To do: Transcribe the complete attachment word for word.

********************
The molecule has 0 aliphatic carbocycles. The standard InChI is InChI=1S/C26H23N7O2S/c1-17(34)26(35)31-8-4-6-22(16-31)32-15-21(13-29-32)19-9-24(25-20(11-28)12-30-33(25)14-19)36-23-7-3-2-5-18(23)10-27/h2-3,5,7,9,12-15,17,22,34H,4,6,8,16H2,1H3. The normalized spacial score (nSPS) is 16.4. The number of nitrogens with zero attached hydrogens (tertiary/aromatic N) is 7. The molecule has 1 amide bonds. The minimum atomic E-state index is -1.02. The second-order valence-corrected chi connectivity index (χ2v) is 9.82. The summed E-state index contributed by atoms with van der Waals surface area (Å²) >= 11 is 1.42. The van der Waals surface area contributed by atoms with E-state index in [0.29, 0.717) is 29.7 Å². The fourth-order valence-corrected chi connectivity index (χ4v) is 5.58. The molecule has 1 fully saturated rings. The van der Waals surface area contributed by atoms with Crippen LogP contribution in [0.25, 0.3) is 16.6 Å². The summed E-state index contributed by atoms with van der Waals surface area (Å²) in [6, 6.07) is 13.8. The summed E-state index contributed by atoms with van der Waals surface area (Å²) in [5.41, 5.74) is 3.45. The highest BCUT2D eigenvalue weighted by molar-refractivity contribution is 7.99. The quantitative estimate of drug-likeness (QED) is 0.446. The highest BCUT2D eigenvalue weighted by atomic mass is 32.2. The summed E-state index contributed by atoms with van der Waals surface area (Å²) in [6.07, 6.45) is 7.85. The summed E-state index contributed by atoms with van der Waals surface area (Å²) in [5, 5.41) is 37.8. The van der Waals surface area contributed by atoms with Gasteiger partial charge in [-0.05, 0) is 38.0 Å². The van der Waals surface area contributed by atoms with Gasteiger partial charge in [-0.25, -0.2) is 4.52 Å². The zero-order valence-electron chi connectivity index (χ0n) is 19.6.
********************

The molecule has 0 aliphatic carbocycles. The standard InChI is InChI=1S/C26H23N7O2S/c1-17(34)26(35)31-8-4-6-22(16-31)32-15-21(13-29-32)19-9-24(25-20(11-28)12-30-33(25)14-19)36-23-7-3-2-5-18(23)10-27/h2-3,5,7,9,12-15,17,22,34H,4,6,8,16H2,1H3. The normalized spacial score (nSPS) is 16.4. The number of nitrogens with zero attached hydrogens (tertiary/aromatic N) is 7. The molecule has 1 amide bonds. The minimum atomic E-state index is -1.02. The second-order valence-corrected chi connectivity index (χ2v) is 9.82. The summed E-state index contributed by atoms with van der Waals surface area (Å²) >= 11 is 1.42. The van der Waals surface area contributed by atoms with E-state index in [0.29, 0.717) is 29.7 Å². The fourth-order valence-corrected chi connectivity index (χ4v) is 5.58. The molecule has 1 fully saturated rings. The van der Waals surface area contributed by atoms with Crippen LogP contribution in [0.25, 0.3) is 16.6 Å². The summed E-state index contributed by atoms with van der Waals surface area (Å²) in [6, 6.07) is 13.8. The summed E-state index contributed by atoms with van der Waals surface area (Å²) in [5.41, 5.74) is 3.45. The highest BCUT2D eigenvalue weighted by molar-refractivity contribution is 7.99. The quantitative estimate of drug-likeness (QED) is 0.446. The highest BCUT2D eigenvalue weighted by atomic mass is 32.2. The summed E-state index contributed by atoms with van der Waals surface area (Å²) in [6.07, 6.45) is 7.85. The summed E-state index contributed by atoms with van der Waals surface area (Å²) in [5, 5.41) is 37.8. The van der Waals surface area contributed by atoms with Gasteiger partial charge in [-0.05, 0) is 38.0 Å². The van der Waals surface area contributed by atoms with Gasteiger partial charge in [-0.25, -0.2) is 4.52 Å². The zero-order valence-electron chi connectivity index (χ0n) is 19.6.